Entering my hometown that night I look around for that one thing, that one image that will jump out at me and remind me why I still live here. I peer through my car window, trying to see into the darkened backyards, the streets ,and the parks for some . . . sign. But there is no magic, here. I only see the Commercial Hotel where so many nights I’d helped my friends as they’d stumbled home drunk after a vodka binge, nights they’d had to help me. The Ford car yard is just beyond it where just by the chain link fence, blocking the displayed cars from the sidewalk, I saw a guy punch his wife in front of their three little kids. My high school is a few streets over, where I was laughed at for wearing my school jumper through scorching hot summers. A bit beyond that is my old boyfriend’s house where I’d once walked into his living room and caught him “watching videos” with some other girl. One block up from his house are the railway tracks I ran home along one night after a boy spat on me at a party when he overheard me say something silly about his girlfriend. The tracks pass right behind the newspaper office I worked at. I remember hiding behind my computer from a co-worker who decided out of the blue one day to communicate with me only in grunts, criticise my work habits to anyone who’d listen and just generally make my days so painful that I eventually just gave up doing much of anything at all.
Looking out at Kyabram on this windy night, rain temporarily blurring my windshield, I can’t think of one good reason I’ve stayed here when all my friends have moved to the city to go to school and start the careers they’d been talking about since primary school. Is it easier to stay? Am I just too comfortable here, knowing that no matter how many times I go away and for how long, I can always come back to the safety of the familiar? But that doesn’t sound at all like the adventurous and brave me. And come to think of it, it doesn’t sound like this place is really all that much of a comfort to me. What is it that’s keeping me here if instead of shops bathed in sepia, evocative and romantic, I see only walls splattered with sterile, white streetlight? Even at this hour, I see the same kids with the same empty glares sitting on the post office steps with their skateboards and baggy shorts. Any wonder that came with the night had stayed in Girgarre and in Stanhope. This night had shown me that the familiar could be different and enchanting and new if only I let it. But, these Kyabram streets just brought back feelings of rage and shame and anger, so why not just pack a bag and walk away? The best I can come up with is that that whatever it is my mum and dad just a few doors away from me, the familiarity, the awesome-looking trees against the night it’s not Kyabram’s fault. The phantoms are mine.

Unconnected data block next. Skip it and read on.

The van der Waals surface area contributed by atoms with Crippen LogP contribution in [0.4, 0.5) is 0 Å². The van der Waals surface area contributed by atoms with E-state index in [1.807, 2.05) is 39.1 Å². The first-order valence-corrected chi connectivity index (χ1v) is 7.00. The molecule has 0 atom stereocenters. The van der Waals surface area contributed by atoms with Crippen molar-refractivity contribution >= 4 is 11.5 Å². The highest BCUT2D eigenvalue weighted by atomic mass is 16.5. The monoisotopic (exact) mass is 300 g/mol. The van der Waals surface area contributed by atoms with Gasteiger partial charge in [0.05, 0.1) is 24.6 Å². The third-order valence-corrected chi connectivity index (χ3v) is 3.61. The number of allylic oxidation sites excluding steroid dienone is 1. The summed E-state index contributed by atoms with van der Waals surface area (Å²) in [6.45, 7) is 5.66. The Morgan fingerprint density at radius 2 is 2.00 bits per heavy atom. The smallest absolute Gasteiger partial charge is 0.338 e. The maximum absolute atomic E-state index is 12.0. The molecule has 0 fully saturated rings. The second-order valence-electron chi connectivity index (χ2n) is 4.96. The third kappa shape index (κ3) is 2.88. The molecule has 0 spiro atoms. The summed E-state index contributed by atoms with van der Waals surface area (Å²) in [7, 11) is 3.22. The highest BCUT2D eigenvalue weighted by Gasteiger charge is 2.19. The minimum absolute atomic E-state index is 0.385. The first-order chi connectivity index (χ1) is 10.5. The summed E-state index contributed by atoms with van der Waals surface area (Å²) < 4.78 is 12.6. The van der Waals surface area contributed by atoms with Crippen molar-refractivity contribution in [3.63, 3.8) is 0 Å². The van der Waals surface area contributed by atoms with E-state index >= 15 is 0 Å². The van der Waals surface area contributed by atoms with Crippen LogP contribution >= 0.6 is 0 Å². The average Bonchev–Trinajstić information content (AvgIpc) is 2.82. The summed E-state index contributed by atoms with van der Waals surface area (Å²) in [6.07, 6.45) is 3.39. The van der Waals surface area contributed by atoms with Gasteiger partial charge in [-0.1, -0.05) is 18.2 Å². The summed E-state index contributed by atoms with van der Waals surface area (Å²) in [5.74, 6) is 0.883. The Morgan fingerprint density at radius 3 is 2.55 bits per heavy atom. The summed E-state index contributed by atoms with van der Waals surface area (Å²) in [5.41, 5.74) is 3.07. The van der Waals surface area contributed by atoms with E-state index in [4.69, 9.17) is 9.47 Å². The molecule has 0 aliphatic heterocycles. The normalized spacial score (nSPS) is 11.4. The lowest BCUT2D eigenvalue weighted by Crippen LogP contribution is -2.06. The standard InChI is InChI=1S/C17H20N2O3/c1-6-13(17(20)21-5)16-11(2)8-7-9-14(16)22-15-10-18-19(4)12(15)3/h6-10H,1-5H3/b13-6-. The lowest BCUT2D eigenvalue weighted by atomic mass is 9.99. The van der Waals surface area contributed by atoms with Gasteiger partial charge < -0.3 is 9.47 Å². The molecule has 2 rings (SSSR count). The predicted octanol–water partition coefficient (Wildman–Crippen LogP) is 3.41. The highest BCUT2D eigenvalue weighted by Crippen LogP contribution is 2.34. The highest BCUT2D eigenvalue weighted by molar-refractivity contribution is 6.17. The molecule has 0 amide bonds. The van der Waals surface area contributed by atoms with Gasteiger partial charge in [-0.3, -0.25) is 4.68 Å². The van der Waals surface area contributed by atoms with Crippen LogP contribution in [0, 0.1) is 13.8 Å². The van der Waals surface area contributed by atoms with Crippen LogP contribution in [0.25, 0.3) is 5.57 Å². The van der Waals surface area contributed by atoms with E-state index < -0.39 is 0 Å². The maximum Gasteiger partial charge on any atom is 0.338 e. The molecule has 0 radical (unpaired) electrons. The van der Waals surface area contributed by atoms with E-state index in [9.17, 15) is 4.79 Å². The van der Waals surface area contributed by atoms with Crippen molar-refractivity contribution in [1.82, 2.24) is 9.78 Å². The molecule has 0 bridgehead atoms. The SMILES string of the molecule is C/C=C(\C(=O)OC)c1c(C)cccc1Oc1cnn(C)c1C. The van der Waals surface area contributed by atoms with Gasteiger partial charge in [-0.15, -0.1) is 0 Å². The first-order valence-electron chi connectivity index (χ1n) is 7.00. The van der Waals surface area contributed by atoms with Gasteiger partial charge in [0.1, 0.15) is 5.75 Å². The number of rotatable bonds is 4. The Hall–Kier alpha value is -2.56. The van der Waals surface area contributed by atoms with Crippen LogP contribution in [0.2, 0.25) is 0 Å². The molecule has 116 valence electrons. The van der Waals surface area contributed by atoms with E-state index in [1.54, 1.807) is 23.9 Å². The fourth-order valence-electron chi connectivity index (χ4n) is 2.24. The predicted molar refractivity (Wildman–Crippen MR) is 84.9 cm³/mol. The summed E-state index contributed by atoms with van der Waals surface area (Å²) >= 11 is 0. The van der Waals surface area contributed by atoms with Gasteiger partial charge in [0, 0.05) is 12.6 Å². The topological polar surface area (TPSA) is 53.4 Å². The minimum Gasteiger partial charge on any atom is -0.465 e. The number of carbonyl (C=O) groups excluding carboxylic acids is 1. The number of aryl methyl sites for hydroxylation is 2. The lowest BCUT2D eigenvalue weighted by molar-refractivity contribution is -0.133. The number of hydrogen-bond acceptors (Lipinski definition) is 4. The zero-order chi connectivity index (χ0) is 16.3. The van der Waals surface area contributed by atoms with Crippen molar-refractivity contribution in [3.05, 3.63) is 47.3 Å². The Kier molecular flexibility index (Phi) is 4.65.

We all know how critical it is to keep independent voices alive and strong on the Internet. Please consider a donation to support our work as independent cultural critics and historians. Your donation will help PopMatters stay viable through these changing and challenging times where costs have risen and advertising has dropped precipitously. We need your help to keep PopMatters strong and growing. Thank you.
// Marginal Utility
"The social-media companies have largely succeeded in persuading users of their platforms' neutrality. What we fail to see is that these new identities are no less contingent and dictated to us then the ones circumscribed by tradition; only now the constraints are imposed by for-profit companies in explicit service of gain.READ the article